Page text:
ONE can’t indulge in a picturesque road trip after picking up a rental car in Sydney and heading to the Southern Highlands without popping in to say hello to “the Don”, the greatest cricketer the world has ever seen.
Of course, to the uninitiated, we’re talking about the great Don Bradman, “the boy from Bowral”, who blasted world bowling attacks for thousands of runs around cricket grounds worldwide. No-one has come close to conquering his unsurpassable Test cricket batting average of 99. Unfortunately, the cricket legend left us almost a decade ago but his memory lives on at the Bradman Museum in Bowral, a place which has evolved into the International Cricket Hall of Fame.
The journey to this regional highlight south of Sydney isn’t a long one, only a one and a half hour to two hour leisurely trip as you exit Sydney via the M5 and end up on the Hume Highway. The drive itself really starts to become pretty the closer you wind your way up to the Southern Highlands and pass through some quaint hamlets and enjoy the views. Nearby are wonderful
little tourist towns including beautiful Berrima, Mossvale, Hanging Rock and inland delights like Fitzroy Falls, a natural beauty where you can get away from it all.
The Bradman Museum can be found in Glebe St, Bowral, and you are greeted by an impeccably presented first class cricket oval, complete with white picket fence, scoreboard, sightscreen and small seating area for spectactors in what can only be described as “marvellous”, as another cricket great and veteran commentator Richie Benaud would say.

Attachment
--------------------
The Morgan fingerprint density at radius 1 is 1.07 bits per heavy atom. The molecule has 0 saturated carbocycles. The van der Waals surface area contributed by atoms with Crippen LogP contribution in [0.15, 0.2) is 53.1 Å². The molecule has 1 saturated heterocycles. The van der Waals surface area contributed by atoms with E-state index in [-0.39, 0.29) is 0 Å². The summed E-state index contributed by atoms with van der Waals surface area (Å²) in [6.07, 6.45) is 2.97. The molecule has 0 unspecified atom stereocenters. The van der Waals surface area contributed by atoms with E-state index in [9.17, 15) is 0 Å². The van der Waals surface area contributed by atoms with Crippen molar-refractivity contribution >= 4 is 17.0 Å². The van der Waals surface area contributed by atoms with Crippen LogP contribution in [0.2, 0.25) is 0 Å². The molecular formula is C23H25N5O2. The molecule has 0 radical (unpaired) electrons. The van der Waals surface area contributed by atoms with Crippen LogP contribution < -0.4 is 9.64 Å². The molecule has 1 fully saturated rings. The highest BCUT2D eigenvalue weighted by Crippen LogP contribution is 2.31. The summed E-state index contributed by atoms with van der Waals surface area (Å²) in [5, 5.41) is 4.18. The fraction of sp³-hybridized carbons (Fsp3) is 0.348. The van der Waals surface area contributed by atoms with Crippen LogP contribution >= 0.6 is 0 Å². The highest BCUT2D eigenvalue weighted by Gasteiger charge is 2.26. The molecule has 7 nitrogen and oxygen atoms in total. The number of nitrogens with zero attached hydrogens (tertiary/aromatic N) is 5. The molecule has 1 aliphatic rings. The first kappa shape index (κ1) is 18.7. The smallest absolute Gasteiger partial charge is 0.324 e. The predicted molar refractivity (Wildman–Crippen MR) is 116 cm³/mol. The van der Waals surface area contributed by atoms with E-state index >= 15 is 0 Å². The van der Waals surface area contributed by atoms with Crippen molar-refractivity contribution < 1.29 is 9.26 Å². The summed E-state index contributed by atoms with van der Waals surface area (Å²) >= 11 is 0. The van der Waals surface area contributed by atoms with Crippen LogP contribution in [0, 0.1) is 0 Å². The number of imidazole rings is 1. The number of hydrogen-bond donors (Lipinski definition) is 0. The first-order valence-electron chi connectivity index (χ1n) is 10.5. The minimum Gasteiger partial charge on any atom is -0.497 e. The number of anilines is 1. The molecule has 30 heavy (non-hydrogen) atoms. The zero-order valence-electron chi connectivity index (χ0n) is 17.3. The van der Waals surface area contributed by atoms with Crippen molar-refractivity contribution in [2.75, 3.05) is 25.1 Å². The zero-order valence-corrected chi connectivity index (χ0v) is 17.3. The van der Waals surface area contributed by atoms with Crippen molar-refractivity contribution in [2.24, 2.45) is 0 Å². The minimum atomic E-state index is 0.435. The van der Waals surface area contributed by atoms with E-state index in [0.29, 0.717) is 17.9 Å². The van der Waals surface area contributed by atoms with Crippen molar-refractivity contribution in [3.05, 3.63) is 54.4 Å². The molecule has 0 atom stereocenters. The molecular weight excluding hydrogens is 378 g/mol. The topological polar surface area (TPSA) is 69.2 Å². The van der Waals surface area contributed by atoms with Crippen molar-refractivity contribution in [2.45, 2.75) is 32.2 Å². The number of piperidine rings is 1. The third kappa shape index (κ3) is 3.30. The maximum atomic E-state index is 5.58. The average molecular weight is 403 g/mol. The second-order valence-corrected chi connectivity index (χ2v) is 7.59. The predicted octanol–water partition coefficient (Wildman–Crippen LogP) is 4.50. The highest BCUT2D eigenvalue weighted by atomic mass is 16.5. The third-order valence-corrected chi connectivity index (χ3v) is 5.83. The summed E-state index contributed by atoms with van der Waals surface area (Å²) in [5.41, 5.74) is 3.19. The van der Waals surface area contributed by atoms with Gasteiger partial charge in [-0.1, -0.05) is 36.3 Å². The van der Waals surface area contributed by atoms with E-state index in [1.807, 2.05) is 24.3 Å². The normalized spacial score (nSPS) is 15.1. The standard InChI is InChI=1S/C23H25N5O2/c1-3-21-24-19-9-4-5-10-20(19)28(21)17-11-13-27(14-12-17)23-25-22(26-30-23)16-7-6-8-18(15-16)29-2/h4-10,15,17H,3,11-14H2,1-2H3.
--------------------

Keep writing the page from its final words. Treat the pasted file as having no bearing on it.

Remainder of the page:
Bowral is where the young Bradman played during his early years, developing his silky skills before becoming the best batsman the world has ever seen. As the Bradman Foundation tells us, “One of his final wishes was for his ashes to be returned to his boyhood town. In a private ceremony in 2001, the Bradman family scattered Sir Donald’s and Lady Bradman’s ashes in the Bradman Oval precinct. The nearby garden that bears their name is filled with the Sir Donald Bradman Rose.”
Make your way to the museum’s courtyard and check out ‘A Final Salute’, the life-sized bronze statue of “The Don”, beautiful monument dedicated to his memory. Inside the museum you can explore a diverse display of significant historical records, cricket gear, baggy greens, photos, mementos, DVD shorts and a souvenir shop. It’s a trip every cricket lover must take.